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By Holly Selders for LIFELines
(Last Reviewed Monday, February 05, 2007)

Buying a mortgage isn't much different from buying toilet paper, a can of soup, or a car. Think of a mortgage as a thing you can hold in your hand. When you compare cans of soup at the Commissary, you compare the size, the taste, and maybe look at the ingredients: carrots, potato starch, onion power, disodium guanylate (what is that, anyway?). So do the same thing with mortgages — the three primary ingredients to look for are: rates, fees, and service.

Understanding Points
Assuming you know the loan type and amount you're looking for, you're ready to shop rates and fees. Mortgage companies charge "points": one point is 1 percent of the loan amount. The "origination point" is almost always 1 percent and that's the lenders profit. "Discount points" are the points charged to lock in a certain interest rate for a period of time. You are, in essence, buying a commitment from the mortgage company to close your loan at that interest rate.

Points change every day and fluctuate with the stock market. A poor Dow Jones usually means improved mortgage rates. The rule of thumb is: If you can happily live with the rate and point quote, lock in and don't look back. Unless you're investment savvy (and even the experts are having trouble nowadays), the market can flip either way, costing you a great lock-in opportunity. For market commentary, check out, and get great commonsense advice at The Motley Fools Home Center.

You can almost always negotiate discount points. Lenders publish their quotes for the day in-house, and that's the price the loan officer is supposed to sell to make a basic commission. You probably won't be allowed to see the rate sheet, but ask. Loan officers are paid "overage" on the excess discount points the borrower pays. It's both fair and civilized to ask the loan officer how they are compensated.

How do you know you're getting a good deal? Have a friend call the mortgage company anonymously and ask for today's quote. Compare their offer with yours. Also, try calling around before you lock in. You want the mortgage companies to be competing for your business, so let them know what kind of deal their competitors are offering you and ask if they can beat it.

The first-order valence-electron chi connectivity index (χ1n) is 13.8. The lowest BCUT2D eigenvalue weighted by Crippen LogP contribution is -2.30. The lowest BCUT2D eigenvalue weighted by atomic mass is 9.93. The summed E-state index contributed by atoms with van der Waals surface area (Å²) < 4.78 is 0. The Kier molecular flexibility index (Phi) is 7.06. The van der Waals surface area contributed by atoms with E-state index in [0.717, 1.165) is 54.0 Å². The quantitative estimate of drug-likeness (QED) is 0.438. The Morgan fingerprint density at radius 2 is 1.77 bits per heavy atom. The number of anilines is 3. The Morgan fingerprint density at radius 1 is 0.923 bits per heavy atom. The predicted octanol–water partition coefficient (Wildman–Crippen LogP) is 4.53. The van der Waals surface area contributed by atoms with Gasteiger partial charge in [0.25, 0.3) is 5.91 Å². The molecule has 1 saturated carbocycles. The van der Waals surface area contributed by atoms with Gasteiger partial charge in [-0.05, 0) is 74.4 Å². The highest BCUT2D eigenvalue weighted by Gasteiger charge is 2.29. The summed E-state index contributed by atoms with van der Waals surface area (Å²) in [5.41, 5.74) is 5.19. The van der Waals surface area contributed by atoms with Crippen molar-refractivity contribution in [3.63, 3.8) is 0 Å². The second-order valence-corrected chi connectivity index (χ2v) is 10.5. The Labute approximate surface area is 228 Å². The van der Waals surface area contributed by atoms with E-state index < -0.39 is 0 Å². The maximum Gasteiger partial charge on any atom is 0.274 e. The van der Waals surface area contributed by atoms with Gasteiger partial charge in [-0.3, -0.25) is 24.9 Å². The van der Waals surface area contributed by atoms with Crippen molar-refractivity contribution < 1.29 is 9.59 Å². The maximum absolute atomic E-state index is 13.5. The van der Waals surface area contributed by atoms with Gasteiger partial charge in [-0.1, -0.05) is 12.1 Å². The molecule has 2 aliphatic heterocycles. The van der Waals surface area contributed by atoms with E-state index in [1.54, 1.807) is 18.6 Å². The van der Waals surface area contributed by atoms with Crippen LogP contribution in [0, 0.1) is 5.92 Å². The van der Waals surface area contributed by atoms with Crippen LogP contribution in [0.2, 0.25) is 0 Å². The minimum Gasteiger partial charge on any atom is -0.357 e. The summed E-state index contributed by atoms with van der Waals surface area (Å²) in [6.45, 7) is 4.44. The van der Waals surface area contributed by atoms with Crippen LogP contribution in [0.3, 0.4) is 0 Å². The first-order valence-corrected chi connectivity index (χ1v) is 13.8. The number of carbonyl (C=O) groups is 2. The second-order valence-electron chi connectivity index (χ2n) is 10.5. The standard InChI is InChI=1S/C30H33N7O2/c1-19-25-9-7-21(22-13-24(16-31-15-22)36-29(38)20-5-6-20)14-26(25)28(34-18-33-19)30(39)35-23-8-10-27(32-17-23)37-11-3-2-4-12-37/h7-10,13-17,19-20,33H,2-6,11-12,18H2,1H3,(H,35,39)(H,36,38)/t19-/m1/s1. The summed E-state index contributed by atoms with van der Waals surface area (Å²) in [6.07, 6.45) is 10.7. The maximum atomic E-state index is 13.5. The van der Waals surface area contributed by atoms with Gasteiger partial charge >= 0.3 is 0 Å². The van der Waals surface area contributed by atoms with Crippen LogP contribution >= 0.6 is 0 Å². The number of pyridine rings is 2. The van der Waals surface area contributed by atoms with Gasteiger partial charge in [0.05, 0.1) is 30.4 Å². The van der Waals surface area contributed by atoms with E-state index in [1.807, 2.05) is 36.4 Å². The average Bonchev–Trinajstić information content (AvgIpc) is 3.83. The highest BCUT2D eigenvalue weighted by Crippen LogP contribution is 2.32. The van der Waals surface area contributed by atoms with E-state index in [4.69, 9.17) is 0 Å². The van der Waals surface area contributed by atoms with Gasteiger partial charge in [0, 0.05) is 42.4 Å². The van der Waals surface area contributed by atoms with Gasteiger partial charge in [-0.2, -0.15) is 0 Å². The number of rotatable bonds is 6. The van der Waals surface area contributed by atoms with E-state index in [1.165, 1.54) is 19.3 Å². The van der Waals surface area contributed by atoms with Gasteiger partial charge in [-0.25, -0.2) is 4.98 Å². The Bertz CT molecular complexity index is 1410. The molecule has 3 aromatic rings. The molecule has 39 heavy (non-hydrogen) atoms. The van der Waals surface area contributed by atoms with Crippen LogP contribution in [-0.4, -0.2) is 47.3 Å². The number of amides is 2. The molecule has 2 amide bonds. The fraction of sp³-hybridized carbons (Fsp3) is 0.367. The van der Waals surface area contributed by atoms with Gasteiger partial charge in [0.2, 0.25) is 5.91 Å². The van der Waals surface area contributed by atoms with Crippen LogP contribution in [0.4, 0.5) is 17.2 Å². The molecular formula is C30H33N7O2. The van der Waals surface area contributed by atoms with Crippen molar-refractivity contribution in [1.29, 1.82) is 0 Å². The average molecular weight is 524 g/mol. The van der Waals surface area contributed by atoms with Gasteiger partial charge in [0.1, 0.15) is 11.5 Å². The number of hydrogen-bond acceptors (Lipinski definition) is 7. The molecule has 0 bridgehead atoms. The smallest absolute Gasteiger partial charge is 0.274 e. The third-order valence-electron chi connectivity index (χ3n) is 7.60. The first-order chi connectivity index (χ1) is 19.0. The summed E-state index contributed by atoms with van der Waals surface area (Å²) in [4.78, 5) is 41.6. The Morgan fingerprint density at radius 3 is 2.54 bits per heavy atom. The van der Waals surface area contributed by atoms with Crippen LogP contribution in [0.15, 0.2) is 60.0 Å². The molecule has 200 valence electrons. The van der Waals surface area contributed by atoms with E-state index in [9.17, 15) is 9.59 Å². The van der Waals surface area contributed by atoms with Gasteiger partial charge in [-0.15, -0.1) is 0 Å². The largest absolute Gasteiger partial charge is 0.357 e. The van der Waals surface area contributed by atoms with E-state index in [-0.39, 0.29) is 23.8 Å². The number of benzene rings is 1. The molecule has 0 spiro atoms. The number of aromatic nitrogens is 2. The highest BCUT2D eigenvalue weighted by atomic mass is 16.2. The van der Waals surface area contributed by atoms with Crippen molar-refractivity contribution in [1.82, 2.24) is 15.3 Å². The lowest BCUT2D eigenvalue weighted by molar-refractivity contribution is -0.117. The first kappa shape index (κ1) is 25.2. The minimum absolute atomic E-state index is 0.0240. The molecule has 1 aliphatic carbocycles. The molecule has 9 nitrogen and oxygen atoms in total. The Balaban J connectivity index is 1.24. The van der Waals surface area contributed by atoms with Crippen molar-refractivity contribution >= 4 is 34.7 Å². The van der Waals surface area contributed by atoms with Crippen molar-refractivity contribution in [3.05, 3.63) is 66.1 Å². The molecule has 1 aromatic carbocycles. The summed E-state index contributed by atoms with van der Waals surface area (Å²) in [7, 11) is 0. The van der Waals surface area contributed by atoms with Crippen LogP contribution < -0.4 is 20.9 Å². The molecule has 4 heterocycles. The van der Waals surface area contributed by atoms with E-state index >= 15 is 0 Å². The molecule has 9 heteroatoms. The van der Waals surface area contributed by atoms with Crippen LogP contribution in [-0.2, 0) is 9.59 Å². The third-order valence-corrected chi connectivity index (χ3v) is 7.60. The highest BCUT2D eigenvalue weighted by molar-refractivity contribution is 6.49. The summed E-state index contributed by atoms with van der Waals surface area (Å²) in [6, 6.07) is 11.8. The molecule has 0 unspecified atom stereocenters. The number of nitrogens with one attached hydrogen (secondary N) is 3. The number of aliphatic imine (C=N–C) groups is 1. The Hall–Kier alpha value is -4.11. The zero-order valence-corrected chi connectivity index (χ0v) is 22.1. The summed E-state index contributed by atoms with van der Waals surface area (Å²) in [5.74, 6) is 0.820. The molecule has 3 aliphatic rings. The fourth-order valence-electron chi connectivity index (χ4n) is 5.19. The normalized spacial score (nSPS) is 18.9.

Make sure you're comparing apples to apples. Check out the Federal Trade Commission's online guide, Looking for the BEST Mortgages for more condensed information on different types of loans and rates. You pay for the rate you buy, so a "zero points" loan means you are buying a higher interest rate, or not paying for a lower interest rate.

Negotiate Those Fees
Fees are also negotiable. Veterans Administration (VA) loans and Federal Housing Authority (FHA) loans dictate what fees are allowed and how much they can be. These authorities protect borrowers and act as watchdog groups against excessive charges. Conventional loans (see Fannie Mae and Freddie Mac) allow other fees, such as application, underwriting, and processing fees, which may or may not be expenses incurred by the mortgage company.

Question these fees, ask that they be dropped or reduced, and look carefully for other "junk fees," such as warehousing and documentation fees and ask that they be dropped also. Be sure to ask if fees are refundable. Compare the annual percentage rate (APR), which calculates how much you actually pay once all these fees are added in.

The loan officer's responsibility includes collecting documents for underwriting, ordering the appraisal, submitting the loan, locking in the loan rate, and then, hopefully, telling you the loan was approved. A good loan officer will have a plan of action to combat any poor credit or income verification issues.

Some lenders offer automated underwriting, done by a computer, that's very fast and efficient. Other lenders offer on-site underwriting, which means the loan officers are probably on a first-name basis with the underwriter. Others may have to use off-site underwriting and may not know the underwriter at all. This is generally the slowest process, but can be most helpful if a particular underwriter has wider guidelines or tends to be more lenient.

With a little homework, you can end up with a satisfying mortgage that fulfills your appetite for a new home, and leaves you with a good aftertaste.


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